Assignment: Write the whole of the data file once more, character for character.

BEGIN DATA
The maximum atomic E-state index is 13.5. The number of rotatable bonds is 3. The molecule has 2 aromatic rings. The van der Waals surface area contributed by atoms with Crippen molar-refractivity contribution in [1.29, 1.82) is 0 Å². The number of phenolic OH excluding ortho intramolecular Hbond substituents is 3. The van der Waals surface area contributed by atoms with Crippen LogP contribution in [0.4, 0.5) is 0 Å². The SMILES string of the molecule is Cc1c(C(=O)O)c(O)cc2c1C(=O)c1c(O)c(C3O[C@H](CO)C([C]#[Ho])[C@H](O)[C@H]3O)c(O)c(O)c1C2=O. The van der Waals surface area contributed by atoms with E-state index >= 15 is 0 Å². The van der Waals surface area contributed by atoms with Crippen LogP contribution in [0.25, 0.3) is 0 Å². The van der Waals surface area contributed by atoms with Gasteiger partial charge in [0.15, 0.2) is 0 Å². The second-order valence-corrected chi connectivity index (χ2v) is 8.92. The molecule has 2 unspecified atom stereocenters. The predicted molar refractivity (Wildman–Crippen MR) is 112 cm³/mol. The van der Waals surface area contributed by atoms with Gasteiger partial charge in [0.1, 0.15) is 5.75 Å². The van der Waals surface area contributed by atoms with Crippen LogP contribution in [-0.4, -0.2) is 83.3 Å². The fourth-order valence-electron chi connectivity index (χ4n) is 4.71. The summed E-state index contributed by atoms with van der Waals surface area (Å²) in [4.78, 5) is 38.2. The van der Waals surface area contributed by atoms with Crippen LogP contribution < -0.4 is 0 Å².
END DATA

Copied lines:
The maximum atomic E-state index is 13.5. The number of rotatable bonds is 3. The molecule has 2 aromatic rings. The van der Waals surface area contributed by atoms with Crippen molar-refractivity contribution in [1.29, 1.82) is 0 Å². The number of phenolic OH excluding ortho intramolecular Hbond substituents is 3. The van der Waals surface area contributed by atoms with Crippen LogP contribution in [0.4, 0.5) is 0 Å². The SMILES string of the molecule is Cc1c(C(=O)O)c(O)cc2c1C(=O)c1c(O)c(C3O[C@H](CO)C([C]#[Ho])[C@H](O)[C@H]3O)c(O)c(O)c1C2=O. The van der Waals surface area contributed by atoms with E-state index >= 15 is 0 Å². The van der Waals surface area contributed by atoms with Crippen LogP contribution in [0.25, 0.3) is 0 Å². The van der Waals surface area contributed by atoms with Gasteiger partial charge in [0.15, 0.2) is 0 Å². The second-order valence-corrected chi connectivity index (χ2v) is 8.92. The molecule has 2 unspecified atom stereocenters. The predicted molar refractivity (Wildman–Crippen MR) is 112 cm³/mol. The van der Waals surface area contributed by atoms with Gasteiger partial charge in [0.1, 0.15) is 5.75 Å². The van der Waals surface area contributed by atoms with Crippen LogP contribution in [-0.4, -0.2) is 83.3 Å². The fourth-order valence-electron chi connectivity index (χ4n) is 4.71. The summed E-state index contributed by atoms with van der Waals surface area (Å²) in [4.78, 5) is 38.2. The van der Waals surface area contributed by atoms with Crippen LogP contribution < -0.4 is 0 Å².